“Blessed shall you be in your comings and blessed shall you be in your goings”
As we stand with our ancestors and heed the final exhortations of the great lawgiver of our people in the final chapters of Sefer Devarim (the book of Deuteronomy), we understand that the stakes are higher as they have ever been. Preparing to complete our wanderings and enter the Promised Land, Moses forcibly reminds us that our prosperity and success in this land is anything but guaranteed. On the contrary, our people’s destiny will be determined by our commitment to the laws and customs we have received, thereby maintaining our relationship with the Eternal One who so graciously granted it to us. Rather than submit to a destiny over which we have no control, our sacred text teaches that our fate lies solely in our own hands.
Similarly, we stand on the precipice of a new month and a new year on the Hebrew calendar. Most importantly, the upcoming holiday season is one where the stakes are raised considerably. As our liturgy so often explains, on Rosh Hashana it is written, and on Yom Kippur it is sealed. Our actions, decisions, and intentions leading in to the High Holiday season will determine our fortunes for the upcoming year. As part of a culture that largely rejects pre-destination, and as modern Jews who view humanity as being in partnership with God rather than submissive to Divine will, the core theme of the High Holidays may challenge us in a variety of ways.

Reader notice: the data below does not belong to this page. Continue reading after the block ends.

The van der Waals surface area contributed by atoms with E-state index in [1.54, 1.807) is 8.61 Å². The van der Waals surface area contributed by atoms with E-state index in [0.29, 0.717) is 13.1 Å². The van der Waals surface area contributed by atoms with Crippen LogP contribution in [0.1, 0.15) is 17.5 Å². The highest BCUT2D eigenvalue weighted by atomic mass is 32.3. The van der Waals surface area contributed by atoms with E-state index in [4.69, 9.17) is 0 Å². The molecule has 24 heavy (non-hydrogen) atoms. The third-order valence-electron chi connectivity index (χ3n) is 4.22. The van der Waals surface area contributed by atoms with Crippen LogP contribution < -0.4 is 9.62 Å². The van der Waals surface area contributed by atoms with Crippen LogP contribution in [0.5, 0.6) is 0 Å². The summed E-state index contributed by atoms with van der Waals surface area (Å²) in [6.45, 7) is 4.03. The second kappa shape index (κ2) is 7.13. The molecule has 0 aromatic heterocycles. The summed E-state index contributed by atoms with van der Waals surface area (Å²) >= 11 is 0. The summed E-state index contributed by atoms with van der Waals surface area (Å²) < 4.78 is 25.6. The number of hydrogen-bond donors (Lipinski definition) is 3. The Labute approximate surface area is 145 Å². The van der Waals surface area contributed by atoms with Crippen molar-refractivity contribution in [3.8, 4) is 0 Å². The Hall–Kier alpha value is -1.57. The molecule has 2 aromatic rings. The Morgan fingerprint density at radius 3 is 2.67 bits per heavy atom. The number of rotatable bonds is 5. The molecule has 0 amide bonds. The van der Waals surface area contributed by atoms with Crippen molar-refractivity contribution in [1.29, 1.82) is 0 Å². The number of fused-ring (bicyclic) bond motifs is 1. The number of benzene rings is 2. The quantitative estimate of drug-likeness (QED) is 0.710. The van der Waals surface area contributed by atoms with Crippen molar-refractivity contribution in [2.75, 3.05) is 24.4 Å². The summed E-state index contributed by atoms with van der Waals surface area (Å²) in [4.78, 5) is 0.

Long gone are the days of Ancient Greek literature, where the Fates issue the final decree on a person’s destiny. Also gone are the days when the fate of our people rested in the hands of foreign powers. Instead, we now live in an age where we have the sacred right to determine the destination towards which our community wishes to progress. We do have the power to determine our own destiny in the way we treat each other and those with whom we share our allotment.
As the time of repentance, atonement, and forgiveness creeps closer, may we heed the exhortations of our teacher Moses, and choose to bring blessing, rather than curse, in to the world. May we give thanks and praise to the God of our ancestors, who allowed us the opportunity to live and thrive not only in this land, but also in many other lands throughout the world. On Rosh Hashana it will be written, and on Yom Kippur, our fates during the coming year will be sealed. Through our kindness and forgiveness in the coming weeks, let us ensure that the upcoming year is one of growth, of blessing, and of peace not only for us, but for all of humanity.
כן יהי רצון
May it be God’s Will
Student Rabbi Ross Z. Levy